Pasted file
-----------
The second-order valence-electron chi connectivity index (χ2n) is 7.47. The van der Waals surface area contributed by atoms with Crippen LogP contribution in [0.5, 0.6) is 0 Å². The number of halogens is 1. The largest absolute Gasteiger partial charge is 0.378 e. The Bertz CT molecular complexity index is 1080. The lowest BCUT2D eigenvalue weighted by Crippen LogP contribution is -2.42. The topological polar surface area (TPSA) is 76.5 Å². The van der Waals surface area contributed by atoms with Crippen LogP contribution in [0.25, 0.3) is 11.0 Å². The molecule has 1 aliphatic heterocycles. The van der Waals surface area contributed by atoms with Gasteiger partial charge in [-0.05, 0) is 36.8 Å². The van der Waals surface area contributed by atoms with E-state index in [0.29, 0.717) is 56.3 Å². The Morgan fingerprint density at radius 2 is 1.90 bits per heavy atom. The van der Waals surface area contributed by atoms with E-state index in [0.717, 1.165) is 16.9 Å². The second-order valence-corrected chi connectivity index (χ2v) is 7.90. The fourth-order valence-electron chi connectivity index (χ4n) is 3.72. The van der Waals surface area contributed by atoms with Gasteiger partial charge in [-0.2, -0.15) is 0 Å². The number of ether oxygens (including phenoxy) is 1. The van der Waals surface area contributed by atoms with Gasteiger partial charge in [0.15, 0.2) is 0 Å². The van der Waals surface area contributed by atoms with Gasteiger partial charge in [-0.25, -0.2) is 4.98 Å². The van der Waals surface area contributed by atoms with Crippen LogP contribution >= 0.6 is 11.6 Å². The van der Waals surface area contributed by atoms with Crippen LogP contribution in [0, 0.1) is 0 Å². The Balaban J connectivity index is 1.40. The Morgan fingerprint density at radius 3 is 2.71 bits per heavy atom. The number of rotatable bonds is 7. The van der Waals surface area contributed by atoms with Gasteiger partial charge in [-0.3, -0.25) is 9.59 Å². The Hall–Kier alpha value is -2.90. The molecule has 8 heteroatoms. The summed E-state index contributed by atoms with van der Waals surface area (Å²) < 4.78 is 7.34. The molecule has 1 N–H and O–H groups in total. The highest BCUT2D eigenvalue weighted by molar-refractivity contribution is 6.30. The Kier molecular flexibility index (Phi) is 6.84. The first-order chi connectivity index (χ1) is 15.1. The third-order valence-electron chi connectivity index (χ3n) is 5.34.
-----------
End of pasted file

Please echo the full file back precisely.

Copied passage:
The second-order valence-electron chi connectivity index (χ2n) is 7.47. The van der Waals surface area contributed by atoms with Crippen LogP contribution in [0.5, 0.6) is 0 Å². The number of halogens is 1. The largest absolute Gasteiger partial charge is 0.378 e. The Bertz CT molecular complexity index is 1080. The lowest BCUT2D eigenvalue weighted by Crippen LogP contribution is -2.42. The topological polar surface area (TPSA) is 76.5 Å². The van der Waals surface area contributed by atoms with Crippen LogP contribution in [0.25, 0.3) is 11.0 Å². The molecule has 1 aliphatic heterocycles. The van der Waals surface area contributed by atoms with Gasteiger partial charge in [-0.05, 0) is 36.8 Å². The van der Waals surface area contributed by atoms with E-state index in [0.29, 0.717) is 56.3 Å². The Morgan fingerprint density at radius 2 is 1.90 bits per heavy atom. The van der Waals surface area contributed by atoms with E-state index in [0.717, 1.165) is 16.9 Å². The second-order valence-corrected chi connectivity index (χ2v) is 7.90. The fourth-order valence-electron chi connectivity index (χ4n) is 3.72. The van der Waals surface area contributed by atoms with Gasteiger partial charge in [-0.2, -0.15) is 0 Å². The number of ether oxygens (including phenoxy) is 1. The van der Waals surface area contributed by atoms with Gasteiger partial charge in [0.15, 0.2) is 0 Å². The van der Waals surface area contributed by atoms with Gasteiger partial charge in [-0.25, -0.2) is 4.98 Å². The van der Waals surface area contributed by atoms with Crippen LogP contribution >= 0.6 is 11.6 Å². The van der Waals surface area contributed by atoms with Crippen LogP contribution in [0, 0.1) is 0 Å². The Balaban J connectivity index is 1.40. The Morgan fingerprint density at radius 3 is 2.71 bits per heavy atom. The number of rotatable bonds is 7. The van der Waals surface area contributed by atoms with Gasteiger partial charge in [-0.3, -0.25) is 9.59 Å². The Hall–Kier alpha value is -2.90. The molecule has 8 heteroatoms. The summed E-state index contributed by atoms with van der Waals surface area (Å²) < 4.78 is 7.34. The molecule has 1 N–H and O–H groups in total. The highest BCUT2D eigenvalue weighted by molar-refractivity contribution is 6.30. The Kier molecular flexibility index (Phi) is 6.84. The first-order chi connectivity index (χ1) is 15.1. The third-order valence-electron chi connectivity index (χ3n) is 5.34.